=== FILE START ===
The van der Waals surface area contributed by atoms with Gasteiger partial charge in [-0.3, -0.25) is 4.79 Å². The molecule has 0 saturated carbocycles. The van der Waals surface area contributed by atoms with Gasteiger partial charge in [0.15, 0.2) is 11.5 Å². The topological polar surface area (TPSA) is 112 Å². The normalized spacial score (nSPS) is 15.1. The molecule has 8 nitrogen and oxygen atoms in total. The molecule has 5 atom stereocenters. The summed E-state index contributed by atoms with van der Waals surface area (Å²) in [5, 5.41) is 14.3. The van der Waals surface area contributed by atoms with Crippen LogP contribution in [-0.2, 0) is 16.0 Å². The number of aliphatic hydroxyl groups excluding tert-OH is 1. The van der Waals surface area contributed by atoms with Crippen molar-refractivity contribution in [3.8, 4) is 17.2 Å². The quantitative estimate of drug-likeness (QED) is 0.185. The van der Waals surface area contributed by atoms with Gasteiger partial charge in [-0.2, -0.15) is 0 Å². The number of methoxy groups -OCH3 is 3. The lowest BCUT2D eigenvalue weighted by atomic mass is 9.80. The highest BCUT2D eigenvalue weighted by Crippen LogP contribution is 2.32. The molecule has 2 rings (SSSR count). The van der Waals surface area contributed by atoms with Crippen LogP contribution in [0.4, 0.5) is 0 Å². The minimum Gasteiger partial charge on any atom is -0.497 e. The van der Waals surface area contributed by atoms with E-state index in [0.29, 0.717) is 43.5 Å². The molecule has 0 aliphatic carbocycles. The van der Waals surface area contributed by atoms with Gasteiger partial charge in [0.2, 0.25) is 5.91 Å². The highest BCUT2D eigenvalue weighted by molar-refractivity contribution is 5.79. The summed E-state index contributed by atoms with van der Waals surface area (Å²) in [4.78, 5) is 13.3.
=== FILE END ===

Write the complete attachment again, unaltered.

The van der Waals surface area contributed by atoms with Gasteiger partial charge in [-0.3, -0.25) is 4.79 Å². The molecule has 0 saturated carbocycles. The van der Waals surface area contributed by atoms with Gasteiger partial charge in [0.15, 0.2) is 11.5 Å². The topological polar surface area (TPSA) is 112 Å². The normalized spacial score (nSPS) is 15.1. The molecule has 8 nitrogen and oxygen atoms in total. The molecule has 5 atom stereocenters. The summed E-state index contributed by atoms with van der Waals surface area (Å²) in [5, 5.41) is 14.3. The van der Waals surface area contributed by atoms with Crippen LogP contribution in [-0.2, 0) is 16.0 Å². The number of aliphatic hydroxyl groups excluding tert-OH is 1. The van der Waals surface area contributed by atoms with Crippen molar-refractivity contribution in [3.8, 4) is 17.2 Å². The quantitative estimate of drug-likeness (QED) is 0.185. The van der Waals surface area contributed by atoms with Gasteiger partial charge in [-0.2, -0.15) is 0 Å². The number of methoxy groups -OCH3 is 3. The lowest BCUT2D eigenvalue weighted by atomic mass is 9.80. The highest BCUT2D eigenvalue weighted by Crippen LogP contribution is 2.32. The molecule has 2 rings (SSSR count). The van der Waals surface area contributed by atoms with Crippen LogP contribution in [0.4, 0.5) is 0 Å². The minimum Gasteiger partial charge on any atom is -0.497 e. The van der Waals surface area contributed by atoms with E-state index in [0.29, 0.717) is 43.5 Å². The molecule has 0 aliphatic carbocycles. The van der Waals surface area contributed by atoms with Gasteiger partial charge in [0.2, 0.25) is 5.91 Å². The highest BCUT2D eigenvalue weighted by molar-refractivity contribution is 5.79. The summed E-state index contributed by atoms with van der Waals surface area (Å²) in [4.78, 5) is 13.3.